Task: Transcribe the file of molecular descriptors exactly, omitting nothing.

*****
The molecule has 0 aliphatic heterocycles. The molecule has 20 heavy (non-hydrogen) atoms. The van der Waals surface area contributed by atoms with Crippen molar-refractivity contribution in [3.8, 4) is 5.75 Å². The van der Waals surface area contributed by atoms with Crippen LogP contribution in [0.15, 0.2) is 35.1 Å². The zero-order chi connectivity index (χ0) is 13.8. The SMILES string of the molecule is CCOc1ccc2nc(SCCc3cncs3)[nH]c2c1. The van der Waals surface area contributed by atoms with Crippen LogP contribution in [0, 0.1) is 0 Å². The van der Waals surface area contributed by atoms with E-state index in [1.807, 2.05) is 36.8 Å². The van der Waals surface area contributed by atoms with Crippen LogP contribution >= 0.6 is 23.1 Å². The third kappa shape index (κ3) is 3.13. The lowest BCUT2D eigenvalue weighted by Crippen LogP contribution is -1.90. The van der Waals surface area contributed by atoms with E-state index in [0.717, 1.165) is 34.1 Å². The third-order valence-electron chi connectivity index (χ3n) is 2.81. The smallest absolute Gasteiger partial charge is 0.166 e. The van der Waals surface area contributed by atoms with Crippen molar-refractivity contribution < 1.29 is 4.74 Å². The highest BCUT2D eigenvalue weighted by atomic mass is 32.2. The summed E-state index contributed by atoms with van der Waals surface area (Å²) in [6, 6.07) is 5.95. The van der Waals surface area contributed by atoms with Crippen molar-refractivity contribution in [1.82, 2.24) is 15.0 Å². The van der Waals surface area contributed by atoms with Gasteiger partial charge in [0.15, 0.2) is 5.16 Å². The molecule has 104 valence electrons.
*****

The molecule has 0 aliphatic heterocycles. The molecule has 20 heavy (non-hydrogen) atoms. The van der Waals surface area contributed by atoms with Crippen molar-refractivity contribution in [3.8, 4) is 5.75 Å². The van der Waals surface area contributed by atoms with Crippen LogP contribution in [0.15, 0.2) is 35.1 Å². The zero-order chi connectivity index (χ0) is 13.8. The SMILES string of the molecule is CCOc1ccc2nc(SCCc3cncs3)[nH]c2c1. The van der Waals surface area contributed by atoms with Crippen LogP contribution in [0, 0.1) is 0 Å². The van der Waals surface area contributed by atoms with E-state index in [1.807, 2.05) is 36.8 Å². The van der Waals surface area contributed by atoms with Crippen LogP contribution >= 0.6 is 23.1 Å². The third kappa shape index (κ3) is 3.13. The lowest BCUT2D eigenvalue weighted by Crippen LogP contribution is -1.90. The van der Waals surface area contributed by atoms with E-state index in [0.717, 1.165) is 34.1 Å². The third-order valence-electron chi connectivity index (χ3n) is 2.81. The smallest absolute Gasteiger partial charge is 0.166 e. The van der Waals surface area contributed by atoms with Crippen molar-refractivity contribution < 1.29 is 4.74 Å². The highest BCUT2D eigenvalue weighted by atomic mass is 32.2. The summed E-state index contributed by atoms with van der Waals surface area (Å²) in [6, 6.07) is 5.95. The van der Waals surface area contributed by atoms with Crippen molar-refractivity contribution in [1.82, 2.24) is 15.0 Å². The van der Waals surface area contributed by atoms with Gasteiger partial charge in [0.15, 0.2) is 5.16 Å². The molecule has 104 valence electrons.